Play the ’68 Special 50th Anniversary Trivia Game

We are celebrating the 50th anniversary of Elvis’ ’68 Special this month! Check out our previous blogs about the ’68 Special: 50th Anniversary “If I Can Dream” Bill Belew Take the quiz below – and don’t forget to plan your visit to Elvis Presley’s Graceland! We hope you’re inspired to visit Elvis Presley’s Graceland in Memphis, Tennessee! Start planning your visit...
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’68 at 50: Elvis’ Iconic Special Turns 50

In 50 minutes – from “Trouble” to “If I Can Dream” – Elvis Presley reaffirmed his title as the King of Rock ‘n’ Roll. Elvis’ iconic, game-changing special debuted on NBC 50 years ago, on December 3, 1968 at 9:00 pm ET. It was immediately a smashing success, garnering about 42% of the viewing audience, and 50 years later, it’s still one of Elvis’ most defining moments in a career full of iconic performances, movies and music. Elvis spent much of the 1960s making movies, and he was growing weary of it. He wanted to return to his music career, so in 1967, his manager, Col. Tom Parker, began negotiations to produce a television special with NBC. The show would mark Elvis’ first television appearance and live performances in more than eight years. In 1968, Elvis was 33. He and Priscilla had married in 1967, and they became parents in February 1968 when Lisa Marie was born. The special, now known as the ’68 Special, was named simply “Elvis,” and it was now time to find the perfect creative team to create the special. Bob Finkel, who had produced the successful “Andy Williams Show” (for which he had won Emmy Awards), signed on to be the special’s executive producer. Col. Parker wanted the special to have a Christmas theme, as it was airing in December, but Finkel talked Parker out of that idea. Instead, Finkel and other executives wanted to celebrate Elvis’ natural charisma and talent, and to tell a story loosely based on Elvis’ life. The Singer Company, known for its sewing machines, became the special’s only sponsor, and Singer executive Alfred D. Scipio liked the semi-documentary feel of the special, which would showcase Elvis as an innovator in music. The concept, he felt, complemented Singer products. Steve Binder, then 36, was hired as the special’s director. He had planned to go into medicine, but after meeting with members of the music industry, he turned his focus to music and directing musical productions. He had a natural talent for it and he directed many successful projects, like the TV shows “Hullabaloo” and “Shindig.” He also directed the 1965 documentary “TAMI Show,” which featured artists such as The Beach Boys, The Supremes, James Brown, Lesley Gore, The Rolling Stones and Chuck Berry. Elvis had enjoyed that production, and, after Binder produced a new Petula Clark special, his reputation was...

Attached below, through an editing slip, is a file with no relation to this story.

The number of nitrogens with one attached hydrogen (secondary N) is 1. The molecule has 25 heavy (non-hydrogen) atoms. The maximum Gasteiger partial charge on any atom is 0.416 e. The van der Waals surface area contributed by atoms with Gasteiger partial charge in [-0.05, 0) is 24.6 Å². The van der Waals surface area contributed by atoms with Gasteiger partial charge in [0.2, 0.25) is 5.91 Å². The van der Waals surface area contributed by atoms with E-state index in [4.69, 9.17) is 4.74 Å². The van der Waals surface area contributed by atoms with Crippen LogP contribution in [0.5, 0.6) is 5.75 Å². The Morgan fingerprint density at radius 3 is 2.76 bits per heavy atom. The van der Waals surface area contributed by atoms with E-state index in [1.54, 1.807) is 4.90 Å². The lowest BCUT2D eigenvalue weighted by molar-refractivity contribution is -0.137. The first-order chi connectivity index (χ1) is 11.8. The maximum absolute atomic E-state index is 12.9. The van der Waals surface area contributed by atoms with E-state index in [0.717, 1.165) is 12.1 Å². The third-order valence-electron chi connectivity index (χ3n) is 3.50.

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‘Live a Little, Love a Little’ at 50

This blog could have been called “Kiss My Firm But Pliant Lips” at 50, but thank goodness, it’s not. That was the original title to Elvis Presley’s 28th movie, “Live a Little, Love a Little.” Released in October 1968, the comedy just turned 50. In addition to plenty of laughs, the movie gave us one of Elvis’ biggest hits, “A Little Less Conversation.” Let’s take a look back at this comedy, and say farewell to one of the king’s co-stars, on this week’s Graceland Blog. “Live a Little, Love a Little” is based on the novel “Kiss My Firm But Pliant Lips” by Dan Greenburg. Greenburg became a best-selling writer with his 1964 book “How to Be a Jewish Mother.” He adapted “Kiss My Firm But Pliant Lips” into a screenplay with Michael A. Hoey. Other working titles for the film include “Bumblebee Oh Bumblebee” and “Born Rich.” Greenburg also wrote for the TV show “Adam’s Rib.” Hoey grew up around Hollywood movie studios, as his father was character actor Dennis Hoey. He worked with director Norman Taurog on several Elvis movies, including “Spinout,” “Stay Away Joe,” “Tickle Me” and “Live a Little, Love a Little.” He received two Emmy Award nods for his work on “Fame,” the TV show, and he produced several Emmy Award-winning shows. “Live a Little, Love a Little” was directed by Norman Taurog, who directed nine Presley pictures – more than any other director. He directed “G.I. Blues,” “Blue Hawaii,” “Girls!Girls!Girls!” “It Happened at the World’s Fair,” “Tickle Me,” “Spinout,” “Double Trouble” and “Speedway.” “Live a Little, Love a Little” was not only his last Elvis movie to direct, but the last movie he directed at all – he retired from directing after making this film. He later taught at the University of California School of Cinema and remained a board member of the Director’s Guild. Elvis reported to MGM Studios on March 4, 1968, to begin pre-production. He worked with musical conductor and writer Billy Strange – who he collaborated with on several films and on the ’68 Special – and recorded the soundtrack on March 7. Filming began on March 13, and locations included the Pacific Coast Highway near Malibu, Marineland, the Hollywood Citizen News building, Los Angeles Music Center and the streets of Hollywood Hills. In “Live a Little, Love a Little,” Elvis stars as photographer Greg Nolan. He’s working for two employers...